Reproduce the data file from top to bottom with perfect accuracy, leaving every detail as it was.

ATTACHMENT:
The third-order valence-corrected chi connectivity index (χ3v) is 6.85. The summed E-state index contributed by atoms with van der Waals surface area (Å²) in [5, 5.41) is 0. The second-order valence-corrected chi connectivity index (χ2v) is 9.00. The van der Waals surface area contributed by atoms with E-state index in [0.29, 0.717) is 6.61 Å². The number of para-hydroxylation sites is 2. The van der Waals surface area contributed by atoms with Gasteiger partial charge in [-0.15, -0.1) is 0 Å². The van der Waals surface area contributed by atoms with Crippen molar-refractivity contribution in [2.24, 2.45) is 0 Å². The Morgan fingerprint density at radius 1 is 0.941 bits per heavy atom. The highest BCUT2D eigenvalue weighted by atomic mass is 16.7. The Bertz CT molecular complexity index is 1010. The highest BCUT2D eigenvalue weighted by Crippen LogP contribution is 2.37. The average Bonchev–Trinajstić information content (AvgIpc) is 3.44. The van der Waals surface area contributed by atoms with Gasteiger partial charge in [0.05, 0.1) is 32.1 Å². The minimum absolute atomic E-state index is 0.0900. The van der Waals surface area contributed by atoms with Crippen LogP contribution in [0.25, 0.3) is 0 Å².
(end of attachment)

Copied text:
The third-order valence-corrected chi connectivity index (χ3v) is 6.85. The summed E-state index contributed by atoms with van der Waals surface area (Å²) in [5, 5.41) is 0. The second-order valence-corrected chi connectivity index (χ2v) is 9.00. The van der Waals surface area contributed by atoms with E-state index in [0.29, 0.717) is 6.61 Å². The number of para-hydroxylation sites is 2. The van der Waals surface area contributed by atoms with Gasteiger partial charge in [-0.15, -0.1) is 0 Å². The van der Waals surface area contributed by atoms with Crippen molar-refractivity contribution in [2.24, 2.45) is 0 Å². The Morgan fingerprint density at radius 1 is 0.941 bits per heavy atom. The highest BCUT2D eigenvalue weighted by atomic mass is 16.7. The Bertz CT molecular complexity index is 1010. The highest BCUT2D eigenvalue weighted by Crippen LogP contribution is 2.37. The average Bonchev–Trinajstić information content (AvgIpc) is 3.44. The van der Waals surface area contributed by atoms with Gasteiger partial charge in [0.05, 0.1) is 32.1 Å². The minimum absolute atomic E-state index is 0.0900. The van der Waals surface area contributed by atoms with Crippen LogP contribution in [0.25, 0.3) is 0 Å².